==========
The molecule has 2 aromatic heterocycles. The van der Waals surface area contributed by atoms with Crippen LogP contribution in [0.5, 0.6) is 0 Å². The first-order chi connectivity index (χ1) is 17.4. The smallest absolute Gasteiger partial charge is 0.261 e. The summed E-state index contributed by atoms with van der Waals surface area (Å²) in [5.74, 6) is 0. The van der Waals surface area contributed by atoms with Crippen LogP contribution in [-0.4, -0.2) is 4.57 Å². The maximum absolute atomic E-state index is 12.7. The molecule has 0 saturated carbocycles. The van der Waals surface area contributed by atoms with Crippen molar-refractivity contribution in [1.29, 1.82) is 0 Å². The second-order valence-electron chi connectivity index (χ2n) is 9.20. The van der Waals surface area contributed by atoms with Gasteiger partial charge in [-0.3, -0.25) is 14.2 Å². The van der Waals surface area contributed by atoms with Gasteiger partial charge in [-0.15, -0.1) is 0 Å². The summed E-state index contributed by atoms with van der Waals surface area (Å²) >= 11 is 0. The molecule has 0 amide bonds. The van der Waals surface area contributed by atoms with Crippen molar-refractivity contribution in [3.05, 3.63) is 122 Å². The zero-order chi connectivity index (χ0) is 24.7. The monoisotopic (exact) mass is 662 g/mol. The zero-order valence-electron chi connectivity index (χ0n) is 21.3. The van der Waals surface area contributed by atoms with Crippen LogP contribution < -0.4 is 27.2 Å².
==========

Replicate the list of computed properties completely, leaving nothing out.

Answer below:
The molecule has 2 aromatic heterocycles. The van der Waals surface area contributed by atoms with Crippen LogP contribution in [0.5, 0.6) is 0 Å². The first-order chi connectivity index (χ1) is 17.4. The smallest absolute Gasteiger partial charge is 0.261 e. The summed E-state index contributed by atoms with van der Waals surface area (Å²) in [5.74, 6) is 0. The van der Waals surface area contributed by atoms with Crippen LogP contribution in [-0.4, -0.2) is 4.57 Å². The maximum absolute atomic E-state index is 12.7. The molecule has 0 saturated carbocycles. The van der Waals surface area contributed by atoms with Crippen molar-refractivity contribution in [1.29, 1.82) is 0 Å². The second-order valence-electron chi connectivity index (χ2n) is 9.20. The van der Waals surface area contributed by atoms with Gasteiger partial charge in [-0.3, -0.25) is 14.2 Å². The van der Waals surface area contributed by atoms with Gasteiger partial charge in [-0.15, -0.1) is 0 Å². The summed E-state index contributed by atoms with van der Waals surface area (Å²) >= 11 is 0. The molecule has 0 amide bonds. The van der Waals surface area contributed by atoms with Crippen molar-refractivity contribution in [3.05, 3.63) is 122 Å². The zero-order chi connectivity index (χ0) is 24.7. The monoisotopic (exact) mass is 662 g/mol. The zero-order valence-electron chi connectivity index (χ0n) is 21.3. The van der Waals surface area contributed by atoms with Crippen LogP contribution < -0.4 is 27.2 Å².